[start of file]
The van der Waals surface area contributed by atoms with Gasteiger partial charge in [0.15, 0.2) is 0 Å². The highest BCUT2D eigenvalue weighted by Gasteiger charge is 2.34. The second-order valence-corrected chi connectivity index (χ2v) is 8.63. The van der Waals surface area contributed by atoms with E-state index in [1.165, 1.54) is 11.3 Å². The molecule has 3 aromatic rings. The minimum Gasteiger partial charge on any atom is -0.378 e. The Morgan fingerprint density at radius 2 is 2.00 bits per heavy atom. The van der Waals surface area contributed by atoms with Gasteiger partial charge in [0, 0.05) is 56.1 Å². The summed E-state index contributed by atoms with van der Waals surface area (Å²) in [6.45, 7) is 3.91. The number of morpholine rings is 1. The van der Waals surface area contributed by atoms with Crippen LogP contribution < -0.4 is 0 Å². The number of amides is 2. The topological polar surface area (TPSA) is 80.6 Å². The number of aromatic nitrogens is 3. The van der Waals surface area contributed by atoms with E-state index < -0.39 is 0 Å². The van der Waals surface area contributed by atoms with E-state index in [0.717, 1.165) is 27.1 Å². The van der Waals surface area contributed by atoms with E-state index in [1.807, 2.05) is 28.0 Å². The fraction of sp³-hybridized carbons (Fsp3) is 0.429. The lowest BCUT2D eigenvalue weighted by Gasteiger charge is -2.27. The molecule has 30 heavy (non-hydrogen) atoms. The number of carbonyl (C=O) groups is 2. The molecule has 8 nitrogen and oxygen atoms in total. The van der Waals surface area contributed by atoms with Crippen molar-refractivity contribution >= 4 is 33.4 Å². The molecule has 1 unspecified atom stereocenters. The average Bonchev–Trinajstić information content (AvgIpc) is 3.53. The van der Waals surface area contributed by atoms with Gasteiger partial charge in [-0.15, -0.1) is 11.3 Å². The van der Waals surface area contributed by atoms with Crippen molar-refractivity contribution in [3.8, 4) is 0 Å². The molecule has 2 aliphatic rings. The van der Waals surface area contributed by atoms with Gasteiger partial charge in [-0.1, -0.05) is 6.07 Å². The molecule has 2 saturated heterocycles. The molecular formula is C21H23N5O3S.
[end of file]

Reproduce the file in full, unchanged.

The van der Waals surface area contributed by atoms with Gasteiger partial charge in [0.15, 0.2) is 0 Å². The highest BCUT2D eigenvalue weighted by Gasteiger charge is 2.34. The second-order valence-corrected chi connectivity index (χ2v) is 8.63. The van der Waals surface area contributed by atoms with E-state index in [1.165, 1.54) is 11.3 Å². The molecule has 3 aromatic rings. The minimum Gasteiger partial charge on any atom is -0.378 e. The Morgan fingerprint density at radius 2 is 2.00 bits per heavy atom. The van der Waals surface area contributed by atoms with Gasteiger partial charge in [0, 0.05) is 56.1 Å². The summed E-state index contributed by atoms with van der Waals surface area (Å²) in [6.45, 7) is 3.91. The number of morpholine rings is 1. The van der Waals surface area contributed by atoms with Crippen LogP contribution < -0.4 is 0 Å². The number of amides is 2. The topological polar surface area (TPSA) is 80.6 Å². The number of aromatic nitrogens is 3. The van der Waals surface area contributed by atoms with E-state index < -0.39 is 0 Å². The van der Waals surface area contributed by atoms with E-state index in [0.717, 1.165) is 27.1 Å². The van der Waals surface area contributed by atoms with E-state index in [1.807, 2.05) is 28.0 Å². The fraction of sp³-hybridized carbons (Fsp3) is 0.429. The lowest BCUT2D eigenvalue weighted by Gasteiger charge is -2.27. The molecule has 30 heavy (non-hydrogen) atoms. The number of carbonyl (C=O) groups is 2. The molecule has 8 nitrogen and oxygen atoms in total. The van der Waals surface area contributed by atoms with Crippen molar-refractivity contribution >= 4 is 33.4 Å². The molecule has 1 unspecified atom stereocenters. The average Bonchev–Trinajstić information content (AvgIpc) is 3.53. The van der Waals surface area contributed by atoms with Gasteiger partial charge in [-0.15, -0.1) is 11.3 Å². The van der Waals surface area contributed by atoms with Crippen molar-refractivity contribution in [3.8, 4) is 0 Å². The molecule has 2 aliphatic rings. The van der Waals surface area contributed by atoms with Gasteiger partial charge in [-0.1, -0.05) is 6.07 Å². The molecule has 2 saturated heterocycles. The molecular formula is C21H23N5O3S.